SYNOPSIS: There once was a shining city on the water, a home for families, hope, and prosperity. It was Gotham and it was glorious. The story of its fall from grace, the legend that would birth the Bat, has remained untold for 80 years. That’s about to change. Superstar creators Tom King and Phil Hester team up for the first time to tell the definitive origin of Gotham City: how it became the cesspool of violence and corruption it is today, and how it harbored and then unleashed the sin that led to the rise of the Dark Knight. Two generations before Batman, private investigator Slam Bradley gets tangled in the “kidnapping of the century” as the infant Wayne heir disappears in the night…and so begins a brutal, hard-boiled, epic tale of a man living on the edge and a city about to burn.
It was a dark and stormy night.
Except it wasn’t.
It couldn’t be.
Because it was Gotham. Where the sun was always shining and kids played happily in the street, returning to their unlocked homes when their moms called them in for supper.
This is the Gotham Tom King is playing in. The Gotham of 1961. Where the well-to-do live on the north side and a lot of undue poverty reside in the south. Where prejudice is still a thing, even though the law says it shouldn’t be.
King creates a rich environment, one in stark contrast with what readers have come to expect from Gotham. There is almost a Rockwellian Anytown, U.S.A. vibe, but applied to a big city. There is optimism in its citizenry and hope that tomorrow will be even better than today.
A legendary character co-created by Jerry Siegel and Joe Shuster (no, not that one) leads the cast, and his ties to Gotham and Detective Comics run deep. Slam Bradley serves as our guide, narrating the story in true detective style. King’s usual flair works well here, especially with all his Bat Family experience.
In typical noir fashion, a mysterious woman comes to Slam with a job-deliver an envelope to the richest, most well-known family in town and DON’T OPEN IT. Slam, “Sam” to his friends, goes to complete the menial errand, sending his partner, Johnny, to tail the woman, who only gave her name as “Sue”.
It’s here that Tom King brings in the Waynes. I’ve read a lot of Batman and I can’t say I’ve ever heard of Richard Bruce Wayne, his wife, Constance, and their daughter, Helen. I can’t think of any alternate realities, be it comics, movies, shows, or games that would have introduced them, so I can only assume they are creations of King’s.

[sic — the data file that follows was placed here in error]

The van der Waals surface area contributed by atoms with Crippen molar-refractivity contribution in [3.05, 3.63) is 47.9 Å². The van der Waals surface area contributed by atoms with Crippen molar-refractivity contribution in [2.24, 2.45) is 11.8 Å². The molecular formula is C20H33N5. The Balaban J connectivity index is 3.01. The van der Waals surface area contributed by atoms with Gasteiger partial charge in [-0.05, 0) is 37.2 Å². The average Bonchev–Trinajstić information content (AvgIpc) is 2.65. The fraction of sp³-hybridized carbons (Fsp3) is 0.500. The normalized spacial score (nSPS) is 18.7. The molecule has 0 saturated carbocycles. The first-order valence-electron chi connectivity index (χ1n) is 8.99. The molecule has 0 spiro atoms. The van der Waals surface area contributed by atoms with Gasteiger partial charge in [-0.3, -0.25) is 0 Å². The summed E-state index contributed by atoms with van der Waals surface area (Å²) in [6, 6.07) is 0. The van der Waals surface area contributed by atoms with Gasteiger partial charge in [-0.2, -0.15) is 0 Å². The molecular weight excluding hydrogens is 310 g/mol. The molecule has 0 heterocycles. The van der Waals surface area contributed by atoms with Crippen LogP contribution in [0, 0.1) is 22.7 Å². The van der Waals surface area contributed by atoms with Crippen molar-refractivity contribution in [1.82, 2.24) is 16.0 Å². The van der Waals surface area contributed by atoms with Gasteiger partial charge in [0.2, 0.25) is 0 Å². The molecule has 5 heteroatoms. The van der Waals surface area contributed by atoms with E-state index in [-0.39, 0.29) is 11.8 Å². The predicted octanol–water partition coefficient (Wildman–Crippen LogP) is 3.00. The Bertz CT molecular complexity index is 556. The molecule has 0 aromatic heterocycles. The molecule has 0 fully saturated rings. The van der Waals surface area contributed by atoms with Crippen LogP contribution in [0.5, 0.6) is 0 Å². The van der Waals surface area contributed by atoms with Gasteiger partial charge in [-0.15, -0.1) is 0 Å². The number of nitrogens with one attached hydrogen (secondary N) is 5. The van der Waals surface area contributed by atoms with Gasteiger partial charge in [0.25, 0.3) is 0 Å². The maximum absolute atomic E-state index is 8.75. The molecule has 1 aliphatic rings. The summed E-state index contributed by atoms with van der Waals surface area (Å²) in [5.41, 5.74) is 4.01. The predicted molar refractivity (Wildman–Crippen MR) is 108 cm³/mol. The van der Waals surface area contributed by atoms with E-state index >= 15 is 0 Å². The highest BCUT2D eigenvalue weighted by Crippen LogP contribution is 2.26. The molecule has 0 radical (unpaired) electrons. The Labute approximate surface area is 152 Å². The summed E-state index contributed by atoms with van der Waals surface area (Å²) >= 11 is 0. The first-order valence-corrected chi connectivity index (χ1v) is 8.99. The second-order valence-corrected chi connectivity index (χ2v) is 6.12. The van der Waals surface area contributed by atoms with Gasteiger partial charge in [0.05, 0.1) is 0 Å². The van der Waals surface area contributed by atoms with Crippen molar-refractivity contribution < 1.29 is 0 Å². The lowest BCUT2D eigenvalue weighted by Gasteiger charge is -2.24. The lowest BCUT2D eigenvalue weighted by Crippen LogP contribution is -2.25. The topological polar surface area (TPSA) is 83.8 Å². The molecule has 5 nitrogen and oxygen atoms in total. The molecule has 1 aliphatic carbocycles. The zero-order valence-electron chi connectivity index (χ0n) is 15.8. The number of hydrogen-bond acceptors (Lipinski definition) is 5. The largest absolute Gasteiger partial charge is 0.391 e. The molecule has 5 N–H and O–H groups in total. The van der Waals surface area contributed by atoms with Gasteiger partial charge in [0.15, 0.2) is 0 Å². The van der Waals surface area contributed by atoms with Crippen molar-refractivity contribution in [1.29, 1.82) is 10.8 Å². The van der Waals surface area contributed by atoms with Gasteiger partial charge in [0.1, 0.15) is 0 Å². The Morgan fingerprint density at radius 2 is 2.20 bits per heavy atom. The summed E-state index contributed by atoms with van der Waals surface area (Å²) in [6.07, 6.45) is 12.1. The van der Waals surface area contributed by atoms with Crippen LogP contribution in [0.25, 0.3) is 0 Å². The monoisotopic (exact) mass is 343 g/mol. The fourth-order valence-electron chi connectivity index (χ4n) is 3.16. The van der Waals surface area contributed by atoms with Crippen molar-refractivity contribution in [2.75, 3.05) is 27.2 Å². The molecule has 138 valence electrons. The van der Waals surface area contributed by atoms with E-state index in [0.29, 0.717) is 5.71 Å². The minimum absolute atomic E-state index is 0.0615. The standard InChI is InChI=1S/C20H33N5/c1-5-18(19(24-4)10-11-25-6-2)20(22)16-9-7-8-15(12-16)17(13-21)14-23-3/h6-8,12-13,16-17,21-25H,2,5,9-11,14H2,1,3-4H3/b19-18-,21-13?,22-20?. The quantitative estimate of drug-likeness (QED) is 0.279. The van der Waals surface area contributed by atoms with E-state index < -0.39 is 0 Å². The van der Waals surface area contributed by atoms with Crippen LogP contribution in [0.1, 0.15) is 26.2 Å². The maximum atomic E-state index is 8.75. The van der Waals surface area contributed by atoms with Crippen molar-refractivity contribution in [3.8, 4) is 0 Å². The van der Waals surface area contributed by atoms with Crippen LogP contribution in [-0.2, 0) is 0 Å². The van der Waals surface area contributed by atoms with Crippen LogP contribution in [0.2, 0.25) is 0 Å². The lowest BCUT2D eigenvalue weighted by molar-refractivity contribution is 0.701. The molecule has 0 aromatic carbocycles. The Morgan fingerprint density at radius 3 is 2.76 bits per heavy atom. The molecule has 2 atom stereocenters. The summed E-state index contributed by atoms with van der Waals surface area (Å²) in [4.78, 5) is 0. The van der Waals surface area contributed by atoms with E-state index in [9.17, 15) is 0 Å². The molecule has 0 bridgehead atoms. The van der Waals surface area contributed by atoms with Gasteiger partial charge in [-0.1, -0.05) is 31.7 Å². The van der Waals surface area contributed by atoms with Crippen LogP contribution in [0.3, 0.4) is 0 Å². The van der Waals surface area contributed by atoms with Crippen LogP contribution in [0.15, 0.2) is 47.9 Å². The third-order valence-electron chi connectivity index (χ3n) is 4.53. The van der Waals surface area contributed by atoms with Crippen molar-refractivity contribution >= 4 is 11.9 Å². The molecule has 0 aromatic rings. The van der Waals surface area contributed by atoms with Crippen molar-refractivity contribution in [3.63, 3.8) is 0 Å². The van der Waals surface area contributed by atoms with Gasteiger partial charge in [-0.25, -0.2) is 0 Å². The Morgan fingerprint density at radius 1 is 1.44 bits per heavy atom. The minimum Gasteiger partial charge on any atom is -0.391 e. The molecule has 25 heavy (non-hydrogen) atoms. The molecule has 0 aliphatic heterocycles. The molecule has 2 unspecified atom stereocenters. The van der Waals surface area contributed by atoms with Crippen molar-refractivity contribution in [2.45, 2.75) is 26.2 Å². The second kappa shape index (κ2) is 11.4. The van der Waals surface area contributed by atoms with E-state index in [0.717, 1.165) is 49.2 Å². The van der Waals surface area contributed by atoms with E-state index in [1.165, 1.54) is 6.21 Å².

Usually, I tend to think of “The Waynes” as a benevolent force in Gotham, and maybe these are, too…except their daughter is missing, abducted by an unknown agent, only identified by the image of a bat. This opens them up to be associated with some rough characters, who aren’t necessarily nice. These aren’t your parents’ Waynes.
Before you know it, Slam is in over his head, caught in a web of deceit, one that could lead to the fall of Gotham and the rise of the corrupt one we know. King makes the most of the detective story tropes, weaving in familiar elements of the Bat-mythos so things feel familiar, yet fresh.
Aiding him in this endeavor is penciller Phil Hester, inker Eric Gapstur, and colorist Jordie Bellaire. Hester is a great fit for this title. Combined with Gapstur and Bellaire, they capture the noir underbelly that you would expect. At times, their work is reminiscent of Darwyn Cooke’s adaptations of the Parker novels, relying on near-monochrome compositions, where desperation begins to rear its thirsty head. This is a great-looking book!
Of course, things get even more complicated for Slam at the end, but I was not expecting that final page, adding context and raising A LOT of questions!
This book is off to a very promising start! The Year One concept is one DC has used a lot, with varying successes, but this one has all the makings of being special. Eschewing some of the more recent supernatural reasons for why Gotham is the way that is, King brings something unique to the table, presenting an era under a new lens for us to obsess about. Detective fans will have a lot to sing about when it comes to the story’s visuals, as a new coat of neon drenches the city streets and shadows spill out from every corner. Pour yourself a glass of whisky, folks. Light up that cigarette. We’re in for one helluva hard-boiled tale! – Javier E. Trujillo